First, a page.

Friday, March 23, 2018

Stomach Flu Central UPDATE

Briefly online this evening for a few minutes to assure one and all that this damn thing did not kill me. It tried. Scott is better than I am though he is still weak and gets tired very easily. I am still having some gastrointestinal issues of the non projectile vomiting kind, but there have been less episodes of that in the last 24 hours. I am very weak and having a hard time doing much of anything out of bed, but I am alive.

Wednesday, March 21, 2018

Jeanne and Treadmill Books: Fat Cat Mysteries by Janet Cantrell

Jeanne is back this week with another in her Treadmill Book Reviews series. This week she is considering the Fat Cat Mysteries by Janet Cantrell. An author who is far better known in these parts as Kaye George.

Treadmill Books: Fat Cat Mysteries by Janet Cantrell

Charity “Chase” Oliver is the proud co-owner of the Bar None, a bakery specializing in bar cookies as well as owner of Quincy, a chubby yellow tabby cat who likes to taste-test.  The first sign of trouble is when the new vet pronounces Quincy to be (gasp!) too fat and puts him on a diet. Neither Chase nor Quincy is enamored of the idea, but Chase decides to give it a try.  A disgruntled Quincy follows his nose to more delectable food, which just happens to be located near the dead body of an unscrupulous business owner with whom Chase has clashed in the past.  Can she clear her name? Can Quincy stick to his diet? Is this going to be a reoccurring theme?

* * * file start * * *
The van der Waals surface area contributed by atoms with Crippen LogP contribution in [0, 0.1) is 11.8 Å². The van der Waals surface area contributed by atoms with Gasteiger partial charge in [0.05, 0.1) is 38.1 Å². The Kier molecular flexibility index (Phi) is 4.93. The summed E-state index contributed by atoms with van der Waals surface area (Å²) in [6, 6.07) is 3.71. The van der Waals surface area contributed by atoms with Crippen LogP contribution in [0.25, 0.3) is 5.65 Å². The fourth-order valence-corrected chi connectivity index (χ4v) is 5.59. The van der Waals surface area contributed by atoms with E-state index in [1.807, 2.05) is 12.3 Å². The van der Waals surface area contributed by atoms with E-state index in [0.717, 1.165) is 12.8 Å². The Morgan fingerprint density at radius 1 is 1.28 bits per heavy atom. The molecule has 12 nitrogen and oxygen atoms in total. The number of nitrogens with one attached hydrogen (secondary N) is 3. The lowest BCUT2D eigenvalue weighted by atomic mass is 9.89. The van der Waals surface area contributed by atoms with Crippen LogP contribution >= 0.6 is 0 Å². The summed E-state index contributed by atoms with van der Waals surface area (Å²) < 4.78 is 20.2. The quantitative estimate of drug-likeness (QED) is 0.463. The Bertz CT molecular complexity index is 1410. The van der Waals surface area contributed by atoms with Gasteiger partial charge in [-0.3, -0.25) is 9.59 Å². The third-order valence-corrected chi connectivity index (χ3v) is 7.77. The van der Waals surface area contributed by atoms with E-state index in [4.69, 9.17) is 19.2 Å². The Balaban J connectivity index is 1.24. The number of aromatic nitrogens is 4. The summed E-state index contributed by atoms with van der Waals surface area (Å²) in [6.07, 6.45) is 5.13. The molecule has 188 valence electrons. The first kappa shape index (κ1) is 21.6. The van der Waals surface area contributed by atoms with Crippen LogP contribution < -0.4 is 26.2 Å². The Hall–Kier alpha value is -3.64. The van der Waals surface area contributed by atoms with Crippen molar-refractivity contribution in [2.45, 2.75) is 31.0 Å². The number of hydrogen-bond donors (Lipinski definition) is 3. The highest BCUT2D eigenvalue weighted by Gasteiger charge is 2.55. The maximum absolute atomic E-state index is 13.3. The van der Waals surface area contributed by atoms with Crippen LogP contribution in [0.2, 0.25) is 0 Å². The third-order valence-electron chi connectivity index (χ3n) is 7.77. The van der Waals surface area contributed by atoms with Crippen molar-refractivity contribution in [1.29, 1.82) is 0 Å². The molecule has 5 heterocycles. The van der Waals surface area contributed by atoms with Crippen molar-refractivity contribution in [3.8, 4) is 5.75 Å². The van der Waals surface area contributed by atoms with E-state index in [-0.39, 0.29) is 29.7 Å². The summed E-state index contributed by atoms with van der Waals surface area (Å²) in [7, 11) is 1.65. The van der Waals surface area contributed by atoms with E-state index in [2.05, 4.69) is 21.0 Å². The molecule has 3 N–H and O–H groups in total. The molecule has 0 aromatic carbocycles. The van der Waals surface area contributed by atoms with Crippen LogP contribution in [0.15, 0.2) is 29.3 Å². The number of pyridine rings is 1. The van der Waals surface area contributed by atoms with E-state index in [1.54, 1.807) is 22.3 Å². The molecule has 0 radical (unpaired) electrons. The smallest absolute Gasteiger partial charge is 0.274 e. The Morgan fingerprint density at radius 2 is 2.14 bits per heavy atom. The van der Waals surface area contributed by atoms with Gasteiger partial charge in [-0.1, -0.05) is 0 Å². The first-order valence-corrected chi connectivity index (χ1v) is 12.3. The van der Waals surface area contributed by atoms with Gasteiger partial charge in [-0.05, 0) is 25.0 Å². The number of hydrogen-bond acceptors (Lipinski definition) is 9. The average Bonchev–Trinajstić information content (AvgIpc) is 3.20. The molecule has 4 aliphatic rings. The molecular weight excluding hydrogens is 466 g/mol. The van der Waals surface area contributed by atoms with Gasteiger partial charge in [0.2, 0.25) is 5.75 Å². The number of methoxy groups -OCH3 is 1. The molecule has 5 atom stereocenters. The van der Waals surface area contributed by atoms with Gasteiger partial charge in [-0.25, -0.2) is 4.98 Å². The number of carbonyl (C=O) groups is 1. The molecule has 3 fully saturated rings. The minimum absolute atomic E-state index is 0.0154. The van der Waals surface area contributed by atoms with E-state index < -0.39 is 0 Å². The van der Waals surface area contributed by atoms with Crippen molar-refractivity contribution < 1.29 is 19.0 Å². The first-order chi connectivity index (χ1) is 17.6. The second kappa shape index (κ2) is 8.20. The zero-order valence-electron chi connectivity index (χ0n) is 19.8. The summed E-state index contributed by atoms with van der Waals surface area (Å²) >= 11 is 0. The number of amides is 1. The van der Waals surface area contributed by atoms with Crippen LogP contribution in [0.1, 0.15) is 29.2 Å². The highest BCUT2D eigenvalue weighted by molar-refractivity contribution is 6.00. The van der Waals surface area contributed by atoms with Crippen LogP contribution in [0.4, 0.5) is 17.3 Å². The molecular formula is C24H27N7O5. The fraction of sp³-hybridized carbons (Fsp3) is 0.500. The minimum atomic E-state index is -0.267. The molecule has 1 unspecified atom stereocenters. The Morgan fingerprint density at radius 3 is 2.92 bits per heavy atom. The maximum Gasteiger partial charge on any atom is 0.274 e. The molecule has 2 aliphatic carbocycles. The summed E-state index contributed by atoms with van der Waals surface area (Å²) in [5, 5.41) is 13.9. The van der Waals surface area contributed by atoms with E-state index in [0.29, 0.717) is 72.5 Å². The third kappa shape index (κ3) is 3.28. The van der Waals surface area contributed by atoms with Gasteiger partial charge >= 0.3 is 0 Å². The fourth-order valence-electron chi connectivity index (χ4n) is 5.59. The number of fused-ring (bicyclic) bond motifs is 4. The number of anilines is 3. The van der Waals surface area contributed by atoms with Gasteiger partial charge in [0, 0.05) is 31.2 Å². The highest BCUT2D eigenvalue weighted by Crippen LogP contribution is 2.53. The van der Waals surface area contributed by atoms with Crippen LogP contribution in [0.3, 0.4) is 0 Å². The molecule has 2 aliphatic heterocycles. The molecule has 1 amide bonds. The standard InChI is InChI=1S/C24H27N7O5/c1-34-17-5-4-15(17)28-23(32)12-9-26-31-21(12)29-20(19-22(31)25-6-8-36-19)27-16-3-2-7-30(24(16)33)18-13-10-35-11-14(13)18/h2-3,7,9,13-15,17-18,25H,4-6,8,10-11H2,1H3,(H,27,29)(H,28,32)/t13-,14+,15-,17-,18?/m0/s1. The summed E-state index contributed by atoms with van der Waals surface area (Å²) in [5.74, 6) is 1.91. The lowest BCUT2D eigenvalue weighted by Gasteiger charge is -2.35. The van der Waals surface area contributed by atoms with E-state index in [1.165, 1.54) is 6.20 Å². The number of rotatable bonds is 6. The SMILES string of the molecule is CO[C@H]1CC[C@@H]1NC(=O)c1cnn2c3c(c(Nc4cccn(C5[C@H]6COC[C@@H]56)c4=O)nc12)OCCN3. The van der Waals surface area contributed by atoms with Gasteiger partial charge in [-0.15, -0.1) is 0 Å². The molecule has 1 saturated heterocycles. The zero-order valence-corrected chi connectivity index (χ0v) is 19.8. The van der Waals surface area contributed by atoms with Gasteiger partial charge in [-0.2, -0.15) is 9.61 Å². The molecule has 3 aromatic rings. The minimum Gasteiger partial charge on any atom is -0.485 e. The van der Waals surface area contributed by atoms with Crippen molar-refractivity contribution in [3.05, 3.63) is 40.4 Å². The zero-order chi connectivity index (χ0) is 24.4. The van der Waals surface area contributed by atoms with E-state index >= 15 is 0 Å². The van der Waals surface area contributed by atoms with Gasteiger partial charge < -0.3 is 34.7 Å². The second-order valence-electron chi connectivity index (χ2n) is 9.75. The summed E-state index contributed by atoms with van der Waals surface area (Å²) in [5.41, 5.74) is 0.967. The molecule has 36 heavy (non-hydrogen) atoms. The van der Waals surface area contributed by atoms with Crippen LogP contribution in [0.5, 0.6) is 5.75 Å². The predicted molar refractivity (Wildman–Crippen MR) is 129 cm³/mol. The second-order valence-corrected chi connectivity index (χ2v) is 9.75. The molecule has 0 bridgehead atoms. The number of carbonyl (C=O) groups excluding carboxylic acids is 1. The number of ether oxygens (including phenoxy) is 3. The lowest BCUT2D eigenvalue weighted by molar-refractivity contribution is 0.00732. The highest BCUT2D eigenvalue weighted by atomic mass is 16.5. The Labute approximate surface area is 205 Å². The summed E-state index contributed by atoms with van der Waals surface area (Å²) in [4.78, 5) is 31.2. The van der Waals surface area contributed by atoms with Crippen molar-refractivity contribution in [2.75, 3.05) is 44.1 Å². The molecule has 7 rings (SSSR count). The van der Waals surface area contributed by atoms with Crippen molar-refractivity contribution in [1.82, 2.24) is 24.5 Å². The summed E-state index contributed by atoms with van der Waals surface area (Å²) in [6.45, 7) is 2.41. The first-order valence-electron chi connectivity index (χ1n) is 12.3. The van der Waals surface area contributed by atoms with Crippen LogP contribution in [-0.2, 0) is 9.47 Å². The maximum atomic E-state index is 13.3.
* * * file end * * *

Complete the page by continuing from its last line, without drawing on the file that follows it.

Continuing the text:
In case it isn’t obvious, the answers are yes, no, and yes.  Most of the book is told from Chase’s point of view, but there are sections in which we see the events from Quincy’s point of view.  I found those sections to be particularly delightful but it’s possible that it would get old fast.  Chase’s business partner in the Bar None shop is Anna, a seventy-something who is also the grandmother of Chase’s best friend.  Other characters are gradually added during the series.

My biggest problem with the series was Chase.  She is supposed to be a 32 year old entrepreneur but she seems more like a teenager: naïve, gullible, thoughtless.  She isn’t unlikeable, but I was frustrated with her at several points. She is also mesmerized by cute guys (another reason I thought she seemed much younger than her supposed age) and doesn’t seem to be able to take charge of her employees.  This doesn’t really improve throughout the books, but I decided to go with the flow instead of wanting to shake some sense into her.  Communication between characters is sadly lacking, setting up situations which fester into problems that could have been solved in five minutes’ worth of conversation. The plots were okay, a bit far-fetched at times.

So why did I keep reading?  I liked Quincy.  I had a fat cat of my own, Melon, and Quincy reminded me very much of him.  It’s entirely possible that I was projecting, but it seemed to me that Quincy had more personality than the human characters. 

As a treadmill book, these didn’t work all that well.  When I was annoyed with Chase, it was too easy to put the book down and wander off.  However, I took Fat Cat Takes the Cake with me on a trip and it was much better as an airport book.